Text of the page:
Here are the main policies of Austria's new right-wing government

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Here are the main policies of Austria's new right-wing government
Future Austrian Chancellor Sebastian Kurz (L) of the conservative People's Party and incoming vice-chancellor Heinz-Christian Strache of the far-right Freedom Party. Photo: Alex Halada/AFP

Austria's conservatives and the far-right unveiled on Saturday their programme for a coalition led by Sebastian Kurz, 31, set to be chancellor and the world's youngest leader.


Both Kurz's People's Party (OeVP) and the Freedom Party (FPOe) campaigned on promises of getting tough on illegal immigration and cutting taxes and bureaucracy.

OeVP ministries will include finance, economy and justice. FPOe-led ministries will include interior, defence and foreign affairs, and its leader Heinz-Christian Strache will hold the position of vice-chancellor.

Here is a look a their principal plans:


Despite the FPOe's historical ambivalence towards the European Union, the coalition "commits to Europe" but will act to "steer the EU back in the right direction towards its fundamental ideas".

During its EU presidency in the second half of 2018, Austria will "take a leading role in correcting some of the erroneous developments" of the bloc, including "strengthening the idea of subsidiarity".

Although the new government wants more Swiss-style "direct democracy", Strache said Saturday he had agreed to OeVP demands to rule out a British-style referendum on Austria's EU membership.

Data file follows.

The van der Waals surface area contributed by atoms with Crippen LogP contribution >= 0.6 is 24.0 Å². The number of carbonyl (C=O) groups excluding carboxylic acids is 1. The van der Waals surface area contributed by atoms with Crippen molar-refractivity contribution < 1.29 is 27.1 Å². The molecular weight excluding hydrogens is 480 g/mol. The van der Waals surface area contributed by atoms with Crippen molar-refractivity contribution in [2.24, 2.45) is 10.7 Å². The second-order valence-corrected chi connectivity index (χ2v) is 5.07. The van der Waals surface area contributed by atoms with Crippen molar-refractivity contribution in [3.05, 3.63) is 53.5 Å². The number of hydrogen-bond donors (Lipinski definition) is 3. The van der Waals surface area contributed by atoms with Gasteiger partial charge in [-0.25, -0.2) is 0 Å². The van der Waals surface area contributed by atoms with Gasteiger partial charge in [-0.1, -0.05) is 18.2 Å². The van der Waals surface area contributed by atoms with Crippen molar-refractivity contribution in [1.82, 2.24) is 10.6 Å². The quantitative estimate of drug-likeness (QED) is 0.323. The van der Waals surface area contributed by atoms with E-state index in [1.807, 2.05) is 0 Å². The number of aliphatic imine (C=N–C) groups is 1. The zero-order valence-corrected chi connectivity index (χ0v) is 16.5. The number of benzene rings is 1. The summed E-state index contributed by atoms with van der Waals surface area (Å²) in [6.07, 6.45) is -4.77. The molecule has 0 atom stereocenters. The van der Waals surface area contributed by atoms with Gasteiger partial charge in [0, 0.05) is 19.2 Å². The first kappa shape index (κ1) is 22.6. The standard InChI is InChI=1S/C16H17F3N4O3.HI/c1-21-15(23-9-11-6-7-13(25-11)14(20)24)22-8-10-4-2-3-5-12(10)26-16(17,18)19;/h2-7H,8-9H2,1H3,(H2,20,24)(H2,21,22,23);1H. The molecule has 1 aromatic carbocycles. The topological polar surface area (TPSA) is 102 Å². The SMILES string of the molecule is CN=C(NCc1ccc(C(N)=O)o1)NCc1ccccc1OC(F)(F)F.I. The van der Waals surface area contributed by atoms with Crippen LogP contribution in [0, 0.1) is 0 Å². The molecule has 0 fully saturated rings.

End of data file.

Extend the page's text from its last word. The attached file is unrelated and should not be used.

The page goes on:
During its presidency it will hold a summit on immigration.

It also wants to contribute to an improvement of relations between the West and Russia and says Vienna will not agree to Turkey joining the EU.


The programme calls for a halt to "illegal immigration" and to speed up the asylum process to deport those who are not accepted. Asylum is "temporary protection" only.

Those "refusing to integrate must expect sanctions" and "parallel societies" must be prevented.

There will also be a stop to "immigration into the social system". Monthly payments to those with asylum and subsidiary protection will be cut to €365 plus an "integration bonus" of €155.

"We want to protect our homeland Austria as a liveable place with all its cultural assets. This includes deciding for ourselves who can immigrate and live with us and ending illegal immigration," the document says.

Bureaucracy and taxes

The coalition also wants a "slimmer state" and a "brake on bureaucracy", with the aim of cutting state expenditure by several billion euros (dollars). Lawmakers will see their salaries frozen.

Austria, the programme says, is the "world champion when it comes to regulation and limiting freedom and personal responsibility". It no longer has the lowest unemployment rate in the EU.

Looser labour laws will see workers be able to work up to 12 hours a day in what the parties say is a "win-win" for employees and employers.

There is also a pledge that there will no new taxes and that the proportion of taxes and other charges taken off salaries will be cut "towards" 40 percent from 43 percent.

Families will get a tax bonus of €1,500 per child.



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